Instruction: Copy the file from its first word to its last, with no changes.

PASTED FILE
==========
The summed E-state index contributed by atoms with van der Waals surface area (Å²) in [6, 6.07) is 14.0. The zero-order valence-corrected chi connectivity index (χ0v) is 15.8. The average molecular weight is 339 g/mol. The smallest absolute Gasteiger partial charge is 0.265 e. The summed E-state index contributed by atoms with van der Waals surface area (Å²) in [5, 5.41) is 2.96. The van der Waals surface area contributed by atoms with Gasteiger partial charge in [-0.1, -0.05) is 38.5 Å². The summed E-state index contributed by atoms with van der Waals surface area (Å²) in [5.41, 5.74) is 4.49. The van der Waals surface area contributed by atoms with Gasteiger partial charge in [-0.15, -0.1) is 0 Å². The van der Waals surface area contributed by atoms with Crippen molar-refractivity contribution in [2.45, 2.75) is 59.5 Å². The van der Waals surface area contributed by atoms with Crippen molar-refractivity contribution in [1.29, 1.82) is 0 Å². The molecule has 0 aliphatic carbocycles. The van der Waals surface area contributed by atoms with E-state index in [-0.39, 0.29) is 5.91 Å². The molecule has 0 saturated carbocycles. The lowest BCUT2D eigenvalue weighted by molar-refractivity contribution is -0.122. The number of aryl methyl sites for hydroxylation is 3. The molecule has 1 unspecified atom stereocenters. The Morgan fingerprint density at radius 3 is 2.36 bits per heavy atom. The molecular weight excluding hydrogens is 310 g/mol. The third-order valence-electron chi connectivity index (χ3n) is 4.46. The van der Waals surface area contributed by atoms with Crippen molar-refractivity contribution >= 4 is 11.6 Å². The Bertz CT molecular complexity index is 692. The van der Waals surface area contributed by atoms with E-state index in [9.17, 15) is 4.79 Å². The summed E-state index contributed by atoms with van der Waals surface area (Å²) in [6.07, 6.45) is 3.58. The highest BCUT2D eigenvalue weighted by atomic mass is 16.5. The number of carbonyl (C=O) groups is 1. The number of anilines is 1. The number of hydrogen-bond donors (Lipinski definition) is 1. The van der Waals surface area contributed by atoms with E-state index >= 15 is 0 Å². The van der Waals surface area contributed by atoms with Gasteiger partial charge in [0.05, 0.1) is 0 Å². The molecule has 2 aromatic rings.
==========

The summed E-state index contributed by atoms with van der Waals surface area (Å²) in [6, 6.07) is 14.0. The zero-order valence-corrected chi connectivity index (χ0v) is 15.8. The average molecular weight is 339 g/mol. The smallest absolute Gasteiger partial charge is 0.265 e. The summed E-state index contributed by atoms with van der Waals surface area (Å²) in [5, 5.41) is 2.96. The van der Waals surface area contributed by atoms with Gasteiger partial charge in [-0.1, -0.05) is 38.5 Å². The summed E-state index contributed by atoms with van der Waals surface area (Å²) in [5.41, 5.74) is 4.49. The van der Waals surface area contributed by atoms with Gasteiger partial charge in [-0.15, -0.1) is 0 Å². The van der Waals surface area contributed by atoms with Crippen molar-refractivity contribution in [2.45, 2.75) is 59.5 Å². The van der Waals surface area contributed by atoms with Crippen molar-refractivity contribution in [1.29, 1.82) is 0 Å². The molecule has 0 aliphatic carbocycles. The van der Waals surface area contributed by atoms with E-state index in [-0.39, 0.29) is 5.91 Å². The molecule has 0 saturated carbocycles. The lowest BCUT2D eigenvalue weighted by molar-refractivity contribution is -0.122. The number of aryl methyl sites for hydroxylation is 3. The molecule has 1 unspecified atom stereocenters. The Morgan fingerprint density at radius 3 is 2.36 bits per heavy atom. The molecular weight excluding hydrogens is 310 g/mol. The third-order valence-electron chi connectivity index (χ3n) is 4.46. The van der Waals surface area contributed by atoms with Crippen molar-refractivity contribution >= 4 is 11.6 Å². The Bertz CT molecular complexity index is 692. The van der Waals surface area contributed by atoms with E-state index in [9.17, 15) is 4.79 Å². The summed E-state index contributed by atoms with van der Waals surface area (Å²) in [6.07, 6.45) is 3.58. The highest BCUT2D eigenvalue weighted by atomic mass is 16.5. The number of carbonyl (C=O) groups is 1. The number of anilines is 1. The number of hydrogen-bond donors (Lipinski definition) is 1. The van der Waals surface area contributed by atoms with E-state index >= 15 is 0 Å². The van der Waals surface area contributed by atoms with Gasteiger partial charge in [0.05, 0.1) is 0 Å². The molecule has 2 aromatic rings.